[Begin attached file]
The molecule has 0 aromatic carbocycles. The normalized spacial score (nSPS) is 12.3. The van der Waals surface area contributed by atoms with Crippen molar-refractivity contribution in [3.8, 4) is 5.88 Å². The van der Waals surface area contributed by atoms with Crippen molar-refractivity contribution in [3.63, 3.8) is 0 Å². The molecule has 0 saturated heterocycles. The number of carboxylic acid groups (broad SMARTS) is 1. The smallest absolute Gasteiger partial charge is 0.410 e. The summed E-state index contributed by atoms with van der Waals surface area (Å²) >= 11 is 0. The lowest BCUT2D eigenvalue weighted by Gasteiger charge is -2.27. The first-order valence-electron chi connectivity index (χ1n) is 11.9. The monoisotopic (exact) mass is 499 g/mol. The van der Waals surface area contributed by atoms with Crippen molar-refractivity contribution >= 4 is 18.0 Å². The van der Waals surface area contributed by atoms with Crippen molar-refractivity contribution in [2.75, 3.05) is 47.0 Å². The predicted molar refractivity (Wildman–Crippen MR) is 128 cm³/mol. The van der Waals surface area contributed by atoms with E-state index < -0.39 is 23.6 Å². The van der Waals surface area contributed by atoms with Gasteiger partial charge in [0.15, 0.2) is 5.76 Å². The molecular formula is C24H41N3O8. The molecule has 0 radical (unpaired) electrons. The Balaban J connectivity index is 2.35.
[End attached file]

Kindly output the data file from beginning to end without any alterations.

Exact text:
The molecule has 0 aromatic carbocycles. The normalized spacial score (nSPS) is 12.3. The van der Waals surface area contributed by atoms with Crippen molar-refractivity contribution in [3.8, 4) is 5.88 Å². The van der Waals surface area contributed by atoms with Crippen molar-refractivity contribution in [3.63, 3.8) is 0 Å². The molecule has 0 saturated heterocycles. The number of carboxylic acid groups (broad SMARTS) is 1. The smallest absolute Gasteiger partial charge is 0.410 e. The summed E-state index contributed by atoms with van der Waals surface area (Å²) >= 11 is 0. The lowest BCUT2D eigenvalue weighted by Gasteiger charge is -2.27. The first-order valence-electron chi connectivity index (χ1n) is 11.9. The monoisotopic (exact) mass is 499 g/mol. The van der Waals surface area contributed by atoms with Crippen molar-refractivity contribution >= 4 is 18.0 Å². The van der Waals surface area contributed by atoms with Crippen molar-refractivity contribution in [2.75, 3.05) is 47.0 Å². The predicted molar refractivity (Wildman–Crippen MR) is 128 cm³/mol. The van der Waals surface area contributed by atoms with E-state index < -0.39 is 23.6 Å². The van der Waals surface area contributed by atoms with Gasteiger partial charge in [0.15, 0.2) is 5.76 Å². The molecular formula is C24H41N3O8. The molecule has 0 radical (unpaired) electrons. The Balaban J connectivity index is 2.35.